Student Jury makes first decisions


The first Student Jury of this academic year was held earlier this week to talk through and discuss ideas raised by students through the online ideas system “Student Voice”.

Ideas submitted through “Student Voice” can be regarding the community, LUSU or even the University. These are then sorted through by the Executive Committee which includes the FTOs (Full-Time Officers) and PTOs (Part-Time Officers) who work out who the idea would fall under, and for noncontroversial issues, see it implemented. For issues the Executive Committee think are controversial, the Student Jury comes in. If the Executive Committee is unable to come to a decision on one of the ideas proposed then that idea is taken forward to the Jury of randomly selected students for a final decision to be made.

When the ideas reach the Student jury, they discuss any positive the idea could have and how it could cogently make sense; as well as the way it could have the maximum effect on students. ‘Evidence’ submitted by the students who suggested the idea is then looked at along with packs of information regarding that subject. Any ideas passed through the Student Jury may not remain the same as when they entered it as they are allowed to make slight alterations to the idea as well as either rejecting it outright or approving it. If a stalemate is reached where a final decision cannot be decided on then this idea might be passed onto an all-student vote.

One of the topics covered at the Jury was to discuss the ways in which the Union could alter its approach to sustainability. In order to encourage the union to do more for the environment, one student suggested through Student Voice that the charge for plastic bags within Central should be increased and that paper coffee cups could be banned across campus.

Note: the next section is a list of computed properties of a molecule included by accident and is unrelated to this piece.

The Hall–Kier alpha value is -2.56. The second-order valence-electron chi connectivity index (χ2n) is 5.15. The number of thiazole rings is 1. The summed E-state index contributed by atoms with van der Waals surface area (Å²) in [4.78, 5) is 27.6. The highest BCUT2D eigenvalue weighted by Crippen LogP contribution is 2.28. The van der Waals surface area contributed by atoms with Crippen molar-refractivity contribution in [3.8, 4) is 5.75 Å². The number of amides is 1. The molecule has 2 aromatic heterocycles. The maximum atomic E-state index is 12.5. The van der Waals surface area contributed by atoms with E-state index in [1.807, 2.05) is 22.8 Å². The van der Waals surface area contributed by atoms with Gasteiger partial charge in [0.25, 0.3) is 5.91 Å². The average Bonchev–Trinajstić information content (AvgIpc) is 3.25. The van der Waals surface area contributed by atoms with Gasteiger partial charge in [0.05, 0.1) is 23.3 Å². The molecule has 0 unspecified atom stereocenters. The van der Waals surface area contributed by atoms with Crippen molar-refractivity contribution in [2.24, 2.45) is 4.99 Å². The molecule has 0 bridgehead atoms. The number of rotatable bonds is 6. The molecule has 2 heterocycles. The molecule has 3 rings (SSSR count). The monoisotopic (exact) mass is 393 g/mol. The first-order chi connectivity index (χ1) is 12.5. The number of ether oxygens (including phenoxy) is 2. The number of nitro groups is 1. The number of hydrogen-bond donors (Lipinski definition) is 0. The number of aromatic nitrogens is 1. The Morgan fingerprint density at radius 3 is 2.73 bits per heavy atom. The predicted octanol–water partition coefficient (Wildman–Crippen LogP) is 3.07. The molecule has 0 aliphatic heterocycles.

The Jury decided not to pursue the higher charge for plastic carrier bags, instead running schemes to set-up plastic bag or recycling swap-points. On the coffee cup ban suggestion, it was selected that a better alternative would be to perhaps try and promote reusable “keep cups” which may be more appealing to students along with a deposit scheme and discounts. The final stance on sustainability was for the union to work with the University to provide more recycling points around campus ran in conjunction with recycling awareness campaigns. To follow this up, the idea will be further discussed at the next Union Executive on the 23rd of November in order to decide on the best way to implement these ideas.

The second topic deliberated over at the Jury was the scope to which LUSU should participate in political campaigning. The student who submitted the idea posited that the union should limit its campaigns to only higher education and cost of living issues, and the Jury also was able to look at the current legal restrictions that the union is held to. As LUSU is recognised as a charity, it already abides by guidelines which restrict the Union to focus on issues which are relevant to students. After conversing, the Jury decided to reject this idea. The reasoning behind this decision was that if LUSU was restricted on what it could campaign on (such as sustainability or mental health) then the Union which is meant to represent us as students would stop being relevant to a great proportion of students. Also, with the Student Jury being a new addition which gives the students more say on what they want LUSU to work on as any issues raised are presented to the Jury for rejection or approval.

Sophie Tarif, VP Union Development, had this to say on why the Student Jury is so important:

“Having the Student Jury system in place means that students can make the big decisions about the Union’s policy and activity. Previously, decisions like these were made in Council, where you had to be an Officer in order to vote – this allows all and any students to engage with student politics and have their say.”


If you’re interested in seeing how these ideas will be implemented and following any updates to these issues, VP of Union Development, Sophie Tarif, writes a Chair’s blog which is updated bi-weekly:

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